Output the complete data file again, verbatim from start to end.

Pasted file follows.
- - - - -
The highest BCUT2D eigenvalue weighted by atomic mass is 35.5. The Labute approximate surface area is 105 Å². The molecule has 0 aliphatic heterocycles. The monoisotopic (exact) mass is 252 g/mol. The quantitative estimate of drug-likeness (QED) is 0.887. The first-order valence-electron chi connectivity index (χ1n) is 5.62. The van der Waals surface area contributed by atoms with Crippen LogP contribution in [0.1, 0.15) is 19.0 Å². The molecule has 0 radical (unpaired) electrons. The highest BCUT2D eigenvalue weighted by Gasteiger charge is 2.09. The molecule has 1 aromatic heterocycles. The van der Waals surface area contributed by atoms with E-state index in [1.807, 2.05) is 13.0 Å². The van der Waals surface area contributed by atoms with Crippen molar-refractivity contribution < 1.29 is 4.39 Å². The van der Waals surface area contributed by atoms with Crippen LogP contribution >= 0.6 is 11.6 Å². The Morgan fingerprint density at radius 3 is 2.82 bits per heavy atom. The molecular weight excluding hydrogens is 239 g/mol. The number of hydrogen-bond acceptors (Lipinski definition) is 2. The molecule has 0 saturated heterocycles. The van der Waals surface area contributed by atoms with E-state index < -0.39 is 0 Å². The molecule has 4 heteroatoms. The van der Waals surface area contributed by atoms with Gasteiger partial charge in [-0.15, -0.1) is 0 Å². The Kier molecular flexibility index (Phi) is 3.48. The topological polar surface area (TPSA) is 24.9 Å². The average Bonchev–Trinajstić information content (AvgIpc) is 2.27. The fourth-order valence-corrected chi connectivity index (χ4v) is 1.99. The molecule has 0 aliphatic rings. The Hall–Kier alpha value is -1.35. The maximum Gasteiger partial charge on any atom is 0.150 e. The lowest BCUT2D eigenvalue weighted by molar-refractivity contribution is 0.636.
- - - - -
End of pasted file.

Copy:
The highest BCUT2D eigenvalue weighted by atomic mass is 35.5. The Labute approximate surface area is 105 Å². The molecule has 0 aliphatic heterocycles. The monoisotopic (exact) mass is 252 g/mol. The quantitative estimate of drug-likeness (QED) is 0.887. The first-order valence-electron chi connectivity index (χ1n) is 5.62. The van der Waals surface area contributed by atoms with Crippen LogP contribution in [0.1, 0.15) is 19.0 Å². The molecule has 0 radical (unpaired) electrons. The highest BCUT2D eigenvalue weighted by Gasteiger charge is 2.09. The molecule has 1 aromatic heterocycles. The van der Waals surface area contributed by atoms with E-state index in [1.807, 2.05) is 13.0 Å². The van der Waals surface area contributed by atoms with Crippen molar-refractivity contribution < 1.29 is 4.39 Å². The van der Waals surface area contributed by atoms with Crippen LogP contribution >= 0.6 is 11.6 Å². The Morgan fingerprint density at radius 3 is 2.82 bits per heavy atom. The molecular weight excluding hydrogens is 239 g/mol. The number of hydrogen-bond acceptors (Lipinski definition) is 2. The molecule has 0 saturated heterocycles. The van der Waals surface area contributed by atoms with E-state index < -0.39 is 0 Å². The molecule has 4 heteroatoms. The van der Waals surface area contributed by atoms with Gasteiger partial charge in [-0.15, -0.1) is 0 Å². The Kier molecular flexibility index (Phi) is 3.48. The topological polar surface area (TPSA) is 24.9 Å². The average Bonchev–Trinajstić information content (AvgIpc) is 2.27. The fourth-order valence-corrected chi connectivity index (χ4v) is 1.99. The molecule has 0 aliphatic rings. The Hall–Kier alpha value is -1.35. The maximum Gasteiger partial charge on any atom is 0.150 e. The lowest BCUT2D eigenvalue weighted by molar-refractivity contribution is 0.636.